How to Host a Virtual Game Night
It’s been a hard few weeks, and you may be experiencing some stress, loneliness, or both. Playing board games with friends and family can be one of the best ways to feel connected and relieve that stress. But many of us are following guidelines for self-isolating and social distancing in order to slow the spread of the coronavirus, and that means being holed up alone, away from those you’d normally play with. Luckily, as with so many other things in life right now, you can play those games with friends and family online.
Wirecutter editor Tim Barribeau has some great suggestions for digital board gaming in his article on how to be social while social distancing. Here are even more ways to expand on that idea and make an evening of it.
Save the date
Even if time itself has stopped working (“Did I start working from home a week ago or a year ago?”), it doesn’t mean you can’t set a date and send out a digital invite for a game night. It’s comforting to have something fun to look forward to throughout the week, and your friends may appreciate that part just as much as the night itself. Paperless Post has some great designs for a game-night invite, whether you want to go cutesy or retro.
Don’t give up on snacks
You may not be able to set out the party platter for your friends, but you can still make food part of the fun by sharing some fantastic recipes ahead of time. NYT Cooking has a great roasted garlic and white bean dip (subscription required) that’s simple and pantry-friendly, provided you’re not totally tired of beans yet. (Cookbook author David Leibovitz has a very similar recipe that’s paywall-free.) Wirecutter editor Ria Misra also suggests making salsa with canned tomatoes, using a non-recipe approach like this one from Food 52. If you all pick the same recipe, there’s a strange comfort in knowing you’re enjoying the same tastes and smells.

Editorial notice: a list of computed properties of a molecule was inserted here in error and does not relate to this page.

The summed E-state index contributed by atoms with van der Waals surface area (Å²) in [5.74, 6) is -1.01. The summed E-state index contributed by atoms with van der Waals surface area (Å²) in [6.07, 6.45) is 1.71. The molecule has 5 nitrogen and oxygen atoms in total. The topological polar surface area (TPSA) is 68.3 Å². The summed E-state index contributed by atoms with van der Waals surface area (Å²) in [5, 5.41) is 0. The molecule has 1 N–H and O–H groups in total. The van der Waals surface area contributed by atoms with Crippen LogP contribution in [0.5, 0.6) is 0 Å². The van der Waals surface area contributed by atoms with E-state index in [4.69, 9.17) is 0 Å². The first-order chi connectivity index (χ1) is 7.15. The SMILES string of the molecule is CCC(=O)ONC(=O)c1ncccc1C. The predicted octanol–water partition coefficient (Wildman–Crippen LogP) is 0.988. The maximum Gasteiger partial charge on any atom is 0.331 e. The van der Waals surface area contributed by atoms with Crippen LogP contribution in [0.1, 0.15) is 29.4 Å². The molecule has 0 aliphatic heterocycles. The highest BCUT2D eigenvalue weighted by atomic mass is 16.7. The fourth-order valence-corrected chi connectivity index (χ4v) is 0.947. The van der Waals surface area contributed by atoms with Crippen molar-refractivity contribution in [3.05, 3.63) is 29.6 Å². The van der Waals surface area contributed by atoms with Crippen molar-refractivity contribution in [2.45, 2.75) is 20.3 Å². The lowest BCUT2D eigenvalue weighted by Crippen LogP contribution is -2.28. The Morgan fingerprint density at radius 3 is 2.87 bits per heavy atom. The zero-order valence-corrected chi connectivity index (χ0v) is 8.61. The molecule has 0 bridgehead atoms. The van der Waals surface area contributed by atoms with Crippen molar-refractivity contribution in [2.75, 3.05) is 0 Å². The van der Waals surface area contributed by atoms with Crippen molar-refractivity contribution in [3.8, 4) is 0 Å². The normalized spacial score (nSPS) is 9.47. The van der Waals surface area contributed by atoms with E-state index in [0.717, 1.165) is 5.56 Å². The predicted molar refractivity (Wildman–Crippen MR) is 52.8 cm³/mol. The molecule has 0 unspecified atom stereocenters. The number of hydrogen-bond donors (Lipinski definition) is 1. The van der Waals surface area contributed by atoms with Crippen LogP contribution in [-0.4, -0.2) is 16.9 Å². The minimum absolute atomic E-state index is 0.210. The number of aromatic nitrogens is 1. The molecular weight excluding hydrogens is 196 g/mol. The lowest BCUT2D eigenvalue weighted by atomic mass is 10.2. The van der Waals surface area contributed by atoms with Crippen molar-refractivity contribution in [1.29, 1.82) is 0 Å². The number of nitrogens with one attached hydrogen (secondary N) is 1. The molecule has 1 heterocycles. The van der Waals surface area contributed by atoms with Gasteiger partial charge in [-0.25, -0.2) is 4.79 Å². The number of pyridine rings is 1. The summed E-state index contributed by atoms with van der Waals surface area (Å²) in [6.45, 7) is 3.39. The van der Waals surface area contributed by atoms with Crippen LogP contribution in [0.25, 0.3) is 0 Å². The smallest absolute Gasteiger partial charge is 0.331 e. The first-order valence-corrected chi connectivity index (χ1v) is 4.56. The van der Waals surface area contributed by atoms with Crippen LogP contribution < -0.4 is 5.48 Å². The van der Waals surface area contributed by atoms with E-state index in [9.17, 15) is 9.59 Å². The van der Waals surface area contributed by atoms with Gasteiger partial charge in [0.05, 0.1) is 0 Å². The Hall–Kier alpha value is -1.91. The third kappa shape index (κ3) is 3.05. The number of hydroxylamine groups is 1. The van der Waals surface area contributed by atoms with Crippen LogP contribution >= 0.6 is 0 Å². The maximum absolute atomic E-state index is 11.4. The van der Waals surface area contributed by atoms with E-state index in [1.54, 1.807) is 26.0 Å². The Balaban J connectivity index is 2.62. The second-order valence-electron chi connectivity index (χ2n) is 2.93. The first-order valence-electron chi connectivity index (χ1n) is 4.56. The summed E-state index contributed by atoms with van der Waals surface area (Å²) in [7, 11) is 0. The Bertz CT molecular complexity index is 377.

Let the games begin
There are lots of options for playing games online right now. If you’re feeling resourceful, you can google the board games or party games you like and find decent versions of most of them hosted online. Then, set up a Google Hangouts or Zoom chat so you can talk trash—I mean, hang out—while you play.
Desperate times call for really good games—well-written ones with fun prompts that encourage open-ended creativity, with a user interface that can handle big groups. For that, Jackbox Party Games is king. It does require that someone purchase a game (or one of its party packs, which bundle five different games together). But links to the online “room” where the game is played can be sent out for free.
Most Jackbox games involve a main screen that the host will need to share with other players. When you’re playing in real life, this screen can simply be viewed by everyone in the room on a laptop or computer screen, or on a television. Links sent to other players will usually be accessed on their own (mobile) devices. That URL leads them to a page that looks different from the home screen, where they’ll submit their responses to game prompts, select answers, or cast votes.
All of this can be done remotely, if you use the right tools.
To share a Jackbox game’s main screen with your guests, Wirecutter editor Arthur Gies recommends the Discord app. “Discord shares both visuals and audio directly, so the game looks and sounds better and cleaner. But you’ll need to either use an existing Discord server, or create a new one, which is pretty easy, and free.” If getting everyone to download a new app proves challenging, you can also use the screen-sharing feature in popular videoconferencing tools like Zoom and Google Hangouts. We’ve found this works best if each guest uses a laptop or tablet for conferencing, and then uses a second device (usually a smartphone) to submit answers or make selections in the game itself.